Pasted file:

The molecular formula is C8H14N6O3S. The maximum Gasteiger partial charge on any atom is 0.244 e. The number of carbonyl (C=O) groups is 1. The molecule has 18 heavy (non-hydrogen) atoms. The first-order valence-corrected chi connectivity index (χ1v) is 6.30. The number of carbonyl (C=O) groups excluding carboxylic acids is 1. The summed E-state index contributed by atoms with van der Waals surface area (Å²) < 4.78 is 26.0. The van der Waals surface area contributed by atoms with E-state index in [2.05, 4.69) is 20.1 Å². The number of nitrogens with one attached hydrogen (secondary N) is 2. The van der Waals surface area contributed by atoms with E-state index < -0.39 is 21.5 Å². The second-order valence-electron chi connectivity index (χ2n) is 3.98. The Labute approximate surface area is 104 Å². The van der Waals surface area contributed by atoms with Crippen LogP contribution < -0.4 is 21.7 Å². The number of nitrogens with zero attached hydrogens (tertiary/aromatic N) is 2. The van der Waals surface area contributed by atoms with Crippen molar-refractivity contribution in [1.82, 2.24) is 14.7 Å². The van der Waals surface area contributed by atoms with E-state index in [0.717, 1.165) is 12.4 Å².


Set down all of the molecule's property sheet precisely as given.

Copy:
The molecular formula is C8H14N6O3S. The maximum Gasteiger partial charge on any atom is 0.244 e. The number of carbonyl (C=O) groups is 1. The molecule has 18 heavy (non-hydrogen) atoms. The first-order valence-corrected chi connectivity index (χ1v) is 6.30. The number of carbonyl (C=O) groups excluding carboxylic acids is 1. The summed E-state index contributed by atoms with van der Waals surface area (Å²) < 4.78 is 26.0. The van der Waals surface area contributed by atoms with E-state index in [2.05, 4.69) is 20.1 Å². The number of nitrogens with one attached hydrogen (secondary N) is 2. The van der Waals surface area contributed by atoms with E-state index < -0.39 is 21.5 Å². The second-order valence-electron chi connectivity index (χ2n) is 3.98. The Labute approximate surface area is 104 Å². The van der Waals surface area contributed by atoms with Crippen LogP contribution < -0.4 is 21.7 Å². The number of nitrogens with zero attached hydrogens (tertiary/aromatic N) is 2. The van der Waals surface area contributed by atoms with Crippen molar-refractivity contribution in [1.82, 2.24) is 14.7 Å². The van der Waals surface area contributed by atoms with E-state index in [0.717, 1.165) is 12.4 Å².